Tag Archives: humor

Lessons for aid & development are everywhere – including on a TV comedy

I find lessons for aid and humanitarian work, including public health education, all around me, if I’m paying attention.

That includes watching the Andy Griffith Show, a 1960s television show that is still frequently shown in the USA. For my international readers: the show, mostly a comedy but sometimes dramatic, follows the adventures of a small town Southern sheriff and his family. It’s a highly sentimental, idealized show more about how people wish small town life was in the USA than it actually ever was. But I’m very fond of it because it shows the very real sweetness and eccentricities of small town anywhere, not just the USA, even if it’s highly romanticized and leaves out important facts of life in the Southern USA, like Jim Crow and the oppression of black Americans.

I recently saw one of the few episodes I don’t recall seeing when I was a kid. It’s called The County Nurse. The official summary: “Andy is forced to exert all his persuasiveness to get a farmer to take a tetanus shot.”

The premise is this: there is a county nurse – a government-funded health worker – that is visiting the town of Mayberry as a part of her job. The nurse has promised her bosses that she will have a 100% success rate in inoculations, but the person standing in her way on delivering on this promise is farmer Rafe Hollister, who has never had a tetanus shot. Rafe says he has never been sick and has never had to see a doctor and, therefore, doesn’t need this shot. In fact, he’s quite skeptical about vaccines in general. Sheriff Andy wants to help because he does believe in vaccines and because he is attracted to the new, and very pretty, county nurse and wants to help her out. At one point, Andy says to Rafe “go ahead and try the stethoscope. You can hear your heart beating!” And Rafe replies “I don’t need that to know if my hearts beating, I’m alive ain’t I? Then my hearts beating.” Rafe also says, “I ain’t never been to a doctor in my life. When I was born, I had my mama. When I die, I’ll have the undertaker. I don’t see no sense in clutterin’ up things in between.”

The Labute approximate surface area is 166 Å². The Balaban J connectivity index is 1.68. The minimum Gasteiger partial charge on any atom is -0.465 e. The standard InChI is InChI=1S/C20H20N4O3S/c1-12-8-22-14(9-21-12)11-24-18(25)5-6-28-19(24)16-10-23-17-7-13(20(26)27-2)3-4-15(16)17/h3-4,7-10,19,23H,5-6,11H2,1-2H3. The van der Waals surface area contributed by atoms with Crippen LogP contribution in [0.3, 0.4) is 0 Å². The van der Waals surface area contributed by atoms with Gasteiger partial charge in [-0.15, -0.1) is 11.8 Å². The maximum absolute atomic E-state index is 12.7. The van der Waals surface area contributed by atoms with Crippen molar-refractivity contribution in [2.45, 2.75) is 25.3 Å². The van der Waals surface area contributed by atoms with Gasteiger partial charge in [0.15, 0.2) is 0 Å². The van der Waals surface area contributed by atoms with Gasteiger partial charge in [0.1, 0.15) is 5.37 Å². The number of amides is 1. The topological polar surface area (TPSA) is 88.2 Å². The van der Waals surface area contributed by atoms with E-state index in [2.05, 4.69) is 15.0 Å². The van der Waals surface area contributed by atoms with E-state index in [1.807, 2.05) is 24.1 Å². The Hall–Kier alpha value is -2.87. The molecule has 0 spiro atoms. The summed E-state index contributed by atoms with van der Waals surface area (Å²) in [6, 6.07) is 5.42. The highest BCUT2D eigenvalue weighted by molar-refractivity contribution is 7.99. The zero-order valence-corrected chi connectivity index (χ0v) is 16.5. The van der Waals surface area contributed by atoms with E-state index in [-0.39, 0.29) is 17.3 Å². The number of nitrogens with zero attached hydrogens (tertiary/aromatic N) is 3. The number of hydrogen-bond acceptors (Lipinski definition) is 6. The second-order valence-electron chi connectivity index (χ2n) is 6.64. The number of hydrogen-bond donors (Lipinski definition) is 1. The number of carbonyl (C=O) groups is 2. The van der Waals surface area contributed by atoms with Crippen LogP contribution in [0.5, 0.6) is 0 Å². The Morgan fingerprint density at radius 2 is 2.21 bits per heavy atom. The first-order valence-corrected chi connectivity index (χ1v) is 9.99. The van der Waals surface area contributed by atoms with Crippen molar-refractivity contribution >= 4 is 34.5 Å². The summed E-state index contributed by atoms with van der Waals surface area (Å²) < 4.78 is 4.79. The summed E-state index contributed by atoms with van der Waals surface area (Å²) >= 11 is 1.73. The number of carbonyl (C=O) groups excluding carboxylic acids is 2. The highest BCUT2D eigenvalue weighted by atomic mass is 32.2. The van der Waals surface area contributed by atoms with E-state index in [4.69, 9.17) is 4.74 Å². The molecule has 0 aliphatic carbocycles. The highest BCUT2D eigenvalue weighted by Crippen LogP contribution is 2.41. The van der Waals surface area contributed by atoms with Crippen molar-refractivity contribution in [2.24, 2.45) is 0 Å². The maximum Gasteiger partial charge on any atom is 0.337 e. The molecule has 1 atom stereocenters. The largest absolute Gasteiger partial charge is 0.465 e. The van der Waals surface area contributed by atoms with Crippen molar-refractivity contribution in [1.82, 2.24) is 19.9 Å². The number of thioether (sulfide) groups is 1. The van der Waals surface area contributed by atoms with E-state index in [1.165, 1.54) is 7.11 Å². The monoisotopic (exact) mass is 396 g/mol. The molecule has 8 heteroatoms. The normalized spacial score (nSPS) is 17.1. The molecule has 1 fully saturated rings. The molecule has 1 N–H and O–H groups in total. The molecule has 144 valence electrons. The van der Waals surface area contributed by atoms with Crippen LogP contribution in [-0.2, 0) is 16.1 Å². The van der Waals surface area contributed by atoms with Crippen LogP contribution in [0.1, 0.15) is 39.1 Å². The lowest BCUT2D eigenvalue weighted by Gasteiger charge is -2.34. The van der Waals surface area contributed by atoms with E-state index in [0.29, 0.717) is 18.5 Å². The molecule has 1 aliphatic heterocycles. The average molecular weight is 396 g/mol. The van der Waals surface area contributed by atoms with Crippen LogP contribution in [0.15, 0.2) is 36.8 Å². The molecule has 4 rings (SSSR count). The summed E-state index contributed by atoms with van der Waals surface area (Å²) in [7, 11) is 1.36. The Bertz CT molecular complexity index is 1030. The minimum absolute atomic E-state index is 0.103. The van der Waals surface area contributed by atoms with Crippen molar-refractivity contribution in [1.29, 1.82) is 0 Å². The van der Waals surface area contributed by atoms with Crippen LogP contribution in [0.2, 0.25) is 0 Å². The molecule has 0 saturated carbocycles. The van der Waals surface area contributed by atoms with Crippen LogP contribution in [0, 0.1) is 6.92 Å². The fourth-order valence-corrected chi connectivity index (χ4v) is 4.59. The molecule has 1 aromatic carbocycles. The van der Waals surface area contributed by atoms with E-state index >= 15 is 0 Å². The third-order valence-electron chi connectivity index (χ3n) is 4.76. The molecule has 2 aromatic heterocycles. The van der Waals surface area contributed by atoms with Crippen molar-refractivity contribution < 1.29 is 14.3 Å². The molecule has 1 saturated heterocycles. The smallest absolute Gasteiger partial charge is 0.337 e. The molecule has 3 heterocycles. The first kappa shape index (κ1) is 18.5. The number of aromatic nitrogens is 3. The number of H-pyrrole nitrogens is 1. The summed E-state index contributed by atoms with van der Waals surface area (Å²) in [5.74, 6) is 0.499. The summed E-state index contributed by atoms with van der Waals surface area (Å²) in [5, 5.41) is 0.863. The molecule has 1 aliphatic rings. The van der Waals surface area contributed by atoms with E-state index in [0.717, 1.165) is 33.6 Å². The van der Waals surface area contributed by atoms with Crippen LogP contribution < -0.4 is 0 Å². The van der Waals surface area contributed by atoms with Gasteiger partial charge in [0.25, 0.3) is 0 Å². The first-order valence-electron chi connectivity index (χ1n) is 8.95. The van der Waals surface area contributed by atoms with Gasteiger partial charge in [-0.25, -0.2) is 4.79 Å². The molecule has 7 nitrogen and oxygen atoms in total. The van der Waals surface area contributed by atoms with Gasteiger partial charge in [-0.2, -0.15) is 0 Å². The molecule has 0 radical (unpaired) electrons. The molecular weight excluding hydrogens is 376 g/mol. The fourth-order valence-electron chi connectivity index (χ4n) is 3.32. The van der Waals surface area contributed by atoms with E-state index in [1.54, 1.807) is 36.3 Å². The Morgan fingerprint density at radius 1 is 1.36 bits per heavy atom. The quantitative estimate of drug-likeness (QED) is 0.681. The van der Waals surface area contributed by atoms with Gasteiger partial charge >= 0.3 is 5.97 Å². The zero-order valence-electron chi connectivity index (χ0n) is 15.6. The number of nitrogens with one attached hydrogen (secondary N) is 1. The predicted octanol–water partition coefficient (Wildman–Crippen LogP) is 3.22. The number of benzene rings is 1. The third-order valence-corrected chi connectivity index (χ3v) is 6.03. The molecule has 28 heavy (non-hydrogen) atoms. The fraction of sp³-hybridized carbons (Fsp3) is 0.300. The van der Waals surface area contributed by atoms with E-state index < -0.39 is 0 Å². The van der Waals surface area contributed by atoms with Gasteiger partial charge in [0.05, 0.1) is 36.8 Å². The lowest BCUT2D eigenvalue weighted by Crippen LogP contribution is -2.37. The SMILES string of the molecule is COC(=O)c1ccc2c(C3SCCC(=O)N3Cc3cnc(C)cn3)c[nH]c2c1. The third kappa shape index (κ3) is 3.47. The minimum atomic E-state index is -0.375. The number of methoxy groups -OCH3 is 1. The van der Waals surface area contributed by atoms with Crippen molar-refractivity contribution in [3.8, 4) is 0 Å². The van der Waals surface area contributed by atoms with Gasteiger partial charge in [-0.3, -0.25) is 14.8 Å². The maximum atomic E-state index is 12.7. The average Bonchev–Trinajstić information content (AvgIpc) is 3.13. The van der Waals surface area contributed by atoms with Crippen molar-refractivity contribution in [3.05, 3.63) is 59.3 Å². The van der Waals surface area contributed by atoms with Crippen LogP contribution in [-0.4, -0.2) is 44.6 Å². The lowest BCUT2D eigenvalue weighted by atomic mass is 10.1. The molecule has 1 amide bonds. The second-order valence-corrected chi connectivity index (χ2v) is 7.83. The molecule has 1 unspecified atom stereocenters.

Andy offers the nurse advice at one point: “With a fellow like Rafe, you don’t just walk up and say ‘let me give you a tetanus shot.’ You hafta kinda make him trust ya first. Gain his confidence. Well ya sneak up on him is whatcha ya do.” And that’s just what they do: Andy finally uses his singing and storytelling ability to shock Rafe into taking his shot. Andy sings a sad song,”Dig my grave with a silver spade,” and talks about what Rafe’s funeral will be like if he dies from tetanus. Rafe relents at last.

It’s an episode where city sensibilities and country ways clash. The wariness of the country folk towards doctors and formal medicine is stressed – and not for the first time in this show. The only thing missing from this episode to make it more realistic would have been Rafe repeating crazy beliefs about vaccines.

You can find pirated versions of this episode online relatively easily. It’s less than 30 minutes long.

Sadly, I don’t think we have county nurses anymore…

Also see:

Is your organization a buzz kill?

Is your organization a buzz kill to new ideas? Does your organization cry “It’s against our policies/It’s not in our policies!” when an employee member or volunteer suggests an activity – and the response isn’t because what’s proposed isn’t good idea, but because somone at the organization is afraid of… well, something?